Metaphysical Bible Interpretation of Deuteronomy Chapter 24
Metaphysically Interpreting Deuteronomy 24:1-4
24:1When a man taketh a wife, and marrieth her, then it shall be, if she find no favor in his eyes, because he hath found some unseemly thing in her, that he shall write her a bill of divorcement, and give it in her hand, and send her out of his house. 24:2And when she is departed out of his house, she may go and be another man's wife. 24:3And if the latter husband hate her, and write her a bill of divorcement, and give it in her hand, and send her out of his house; or if the latter husband die, who took her to be his wife; 24:4her former husband, who sent her away, may not take her again to be his wife, after that she is defiled; for that is abomination before Jehovah: and thou shalt not cause the land to sin, which Jehovah thy God giveth thee for an inheritance.
Metaphysically Interpreting Deuteronomy 24:5-22
24:7If a man be found stealing any of his brethren of the children of Israel, and he deal with him as a slave, or sell him; then that thief shall die: so shalt thou put away the evil from the midst of thee.
24:8Take heed in the plague of leprosy, that thou observe diligently, and do according to all that the priests the Levites shall teach you: as I commanded them, so ye shall observe to do. 24:9Remember what Jehovah thy God did unto Miriam, by the way as ye came forth out of Egypt.
24:10When thou dost lend thy neighbor any manner of loan, thou shalt not go into his house to fetch his pledge.24:11Thou shalt stand without, and the man to whom thou dost lend shall bring forth the pledge without unto thee. 24:12And if he be a poor man, thou shalt not sleep with his pledge; 24:13thou shalt surely restore to him the pledge when the sun goeth down, that he may sleep in his garment, and bless thee: and it shall be righteousness unto thee before Jehovah thy God.
24:14Thou shalt not oppress a hired servant that is poor and needy, whether he be of thy brethren, or of thy sojourners that are in thy land within thy gates: 24:15in his day thou shalt give him his hire, neither shall the sun go down upon it; for he is poor, and setteth his heart upon it: lest he cry against thee unto Jehovah, and it be sin unto thee.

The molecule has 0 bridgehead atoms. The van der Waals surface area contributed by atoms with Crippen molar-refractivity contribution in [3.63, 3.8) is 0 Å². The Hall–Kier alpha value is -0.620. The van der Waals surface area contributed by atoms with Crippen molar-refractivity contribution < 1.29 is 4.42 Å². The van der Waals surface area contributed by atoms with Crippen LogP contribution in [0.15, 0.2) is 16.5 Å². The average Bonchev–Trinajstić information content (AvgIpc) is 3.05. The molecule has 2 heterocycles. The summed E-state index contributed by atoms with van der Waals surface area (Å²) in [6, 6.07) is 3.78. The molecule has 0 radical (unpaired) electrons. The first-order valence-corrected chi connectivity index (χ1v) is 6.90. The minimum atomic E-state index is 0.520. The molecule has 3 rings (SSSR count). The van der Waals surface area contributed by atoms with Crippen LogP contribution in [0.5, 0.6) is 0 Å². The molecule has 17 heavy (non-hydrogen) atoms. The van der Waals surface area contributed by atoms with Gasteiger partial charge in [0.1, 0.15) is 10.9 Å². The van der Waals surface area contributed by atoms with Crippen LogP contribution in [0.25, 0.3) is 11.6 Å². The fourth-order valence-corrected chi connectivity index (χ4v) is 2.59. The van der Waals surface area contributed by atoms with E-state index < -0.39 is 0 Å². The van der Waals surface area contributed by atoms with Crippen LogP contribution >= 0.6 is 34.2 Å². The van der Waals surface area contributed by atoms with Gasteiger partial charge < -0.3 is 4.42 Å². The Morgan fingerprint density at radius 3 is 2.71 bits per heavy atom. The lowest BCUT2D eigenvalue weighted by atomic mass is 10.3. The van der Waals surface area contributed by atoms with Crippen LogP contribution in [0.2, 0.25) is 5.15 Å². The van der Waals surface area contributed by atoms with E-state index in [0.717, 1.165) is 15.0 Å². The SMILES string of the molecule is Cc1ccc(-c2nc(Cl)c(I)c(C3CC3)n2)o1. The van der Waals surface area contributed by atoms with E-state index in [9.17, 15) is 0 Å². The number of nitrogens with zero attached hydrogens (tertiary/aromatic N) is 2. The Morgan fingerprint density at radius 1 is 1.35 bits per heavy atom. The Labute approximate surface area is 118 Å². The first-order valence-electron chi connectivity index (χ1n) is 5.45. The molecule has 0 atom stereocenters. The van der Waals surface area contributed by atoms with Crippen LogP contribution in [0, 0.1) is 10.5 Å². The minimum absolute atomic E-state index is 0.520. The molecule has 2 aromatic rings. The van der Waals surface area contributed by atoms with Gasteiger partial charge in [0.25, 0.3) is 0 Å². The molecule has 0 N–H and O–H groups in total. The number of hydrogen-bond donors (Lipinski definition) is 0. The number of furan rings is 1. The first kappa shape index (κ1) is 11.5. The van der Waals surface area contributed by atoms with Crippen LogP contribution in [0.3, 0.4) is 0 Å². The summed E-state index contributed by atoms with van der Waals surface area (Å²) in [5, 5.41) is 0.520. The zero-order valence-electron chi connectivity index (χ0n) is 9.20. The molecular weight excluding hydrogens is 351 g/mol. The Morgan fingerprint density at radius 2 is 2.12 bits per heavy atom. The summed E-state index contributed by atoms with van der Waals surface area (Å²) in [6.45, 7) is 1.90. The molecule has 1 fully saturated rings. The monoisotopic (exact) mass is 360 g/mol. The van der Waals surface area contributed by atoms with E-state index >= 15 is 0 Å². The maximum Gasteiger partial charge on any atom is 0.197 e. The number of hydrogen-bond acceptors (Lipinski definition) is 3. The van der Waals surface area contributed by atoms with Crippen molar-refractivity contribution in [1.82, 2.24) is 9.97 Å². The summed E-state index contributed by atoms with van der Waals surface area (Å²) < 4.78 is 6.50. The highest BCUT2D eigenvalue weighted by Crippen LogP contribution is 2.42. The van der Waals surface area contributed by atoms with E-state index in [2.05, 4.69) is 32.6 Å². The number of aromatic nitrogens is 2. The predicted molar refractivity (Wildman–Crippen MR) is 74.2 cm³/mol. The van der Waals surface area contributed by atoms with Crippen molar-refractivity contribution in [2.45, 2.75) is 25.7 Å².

24:17Thou shalt not wrest the justice due to the sojourner, or to the fatherless, nor take the widow's raiment to pledge; 24:18but thou shalt remember that thou wast a bondman in Egypt, and Jehovah thy God redeemed thee thence: therefore I command thee to do this thing.
24:19When thou reapest thy harvest in thy field, and hast forgot a sheaf in the field, thou shalt not go again to fetch it: it shall be for the sojourner, for the fatherless, and for the widow; that Jehovah thy God may bless thee in all the work of thy hands. 24:20When thou beatest thine olive-tree, thou shalt not go over the boughs again: it shall be for the sojourner, for the fatherless, and for the widow.
24:21When thou gatherest the grapes of thy vineyard, thou shalt not glean it after thee: it shall be for the sojourner, for the fatherless, and for the widow. 24:22And thou shalt remember that thou wast a bondman in the land of Egypt: therefore I command thee to do this thing.
December 15, 1929: Deuteronomy 24:14-15
What should be the attitude of a Truth student on the question of “hired servants”? A Truth student should deny the thought that his helpers are “hired servants”; he should affirm that they are working for God and that their real compensation is God's love.
In verse 15 of our lesson today an appeal is made to the employer for just compensation: “For he is poor, and setteth his heart upon it.” Should a Truth student think of his helpers as poor and needy? No. One who understands Truth should affirm God as the munificent supply and support of all his co-workers. We are all equal in the sight of God, “for in one Spirit were we all baptized into one body, whether Jews or Greeks, whether bond or free; and were all made to drink of one Spirit.”
Do Truth students want their employees to obey with fear and trembling? Truth students have the cooperation of their employees, in the spirit of obedience to God and Christ. “For one is your master, even the Christ.”
September 22, 1946: Deuteronomy 24:14-15
When we willingly discharge our responsibilities as citizens, what reward accrues to us? The stability and maturity of outlook that helps qualify us for citizenship in the kingdom of God.
How do we insure an inheritance for ourselves in the heavenly kingdom? By unselfish acts of mercy, generosity, hospitality, justice, and compassion: in other words, by social service in its most devoted form.
What form of well-doing blesses the doer? That which is done without thought of reward, from a desire for personal glory. Where the good is loved and served through love, with the unconsciousnesss of self that love makes possible, the doer is blessed in the doing and asks no other reward.
Can the habit of taking thought for others equally with ourselves be developed? We can develop it by thinking of ourselves only as part of the whole body of society and of others as equally important parts of it. What affects one affects all, therefore our thought may embrace all alike.
What is the dividing line between poor judgment and good judgment? It is the line that divides the consciousness of self from the consciousness of the universal life. When we live in the consciousness of universal life, we recognize the right of others to our attention and service.
Transcribed by Lloyd Kinder on 02-01-2014